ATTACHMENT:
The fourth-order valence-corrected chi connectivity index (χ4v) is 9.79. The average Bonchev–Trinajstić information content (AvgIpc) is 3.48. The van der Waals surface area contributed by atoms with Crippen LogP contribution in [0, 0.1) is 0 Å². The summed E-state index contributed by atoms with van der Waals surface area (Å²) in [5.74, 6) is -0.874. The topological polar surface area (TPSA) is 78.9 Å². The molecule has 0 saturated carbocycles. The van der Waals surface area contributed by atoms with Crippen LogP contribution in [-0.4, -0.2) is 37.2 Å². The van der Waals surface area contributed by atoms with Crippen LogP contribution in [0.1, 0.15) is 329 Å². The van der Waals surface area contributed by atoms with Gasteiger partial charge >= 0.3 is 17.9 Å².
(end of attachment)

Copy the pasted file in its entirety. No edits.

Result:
The fourth-order valence-corrected chi connectivity index (χ4v) is 9.79. The average Bonchev–Trinajstić information content (AvgIpc) is 3.48. The van der Waals surface area contributed by atoms with Crippen LogP contribution in [0, 0.1) is 0 Å². The summed E-state index contributed by atoms with van der Waals surface area (Å²) in [5.74, 6) is -0.874. The topological polar surface area (TPSA) is 78.9 Å². The molecule has 0 saturated carbocycles. The van der Waals surface area contributed by atoms with Crippen LogP contribution in [-0.4, -0.2) is 37.2 Å². The van der Waals surface area contributed by atoms with Crippen LogP contribution in [0.1, 0.15) is 329 Å². The van der Waals surface area contributed by atoms with Gasteiger partial charge >= 0.3 is 17.9 Å².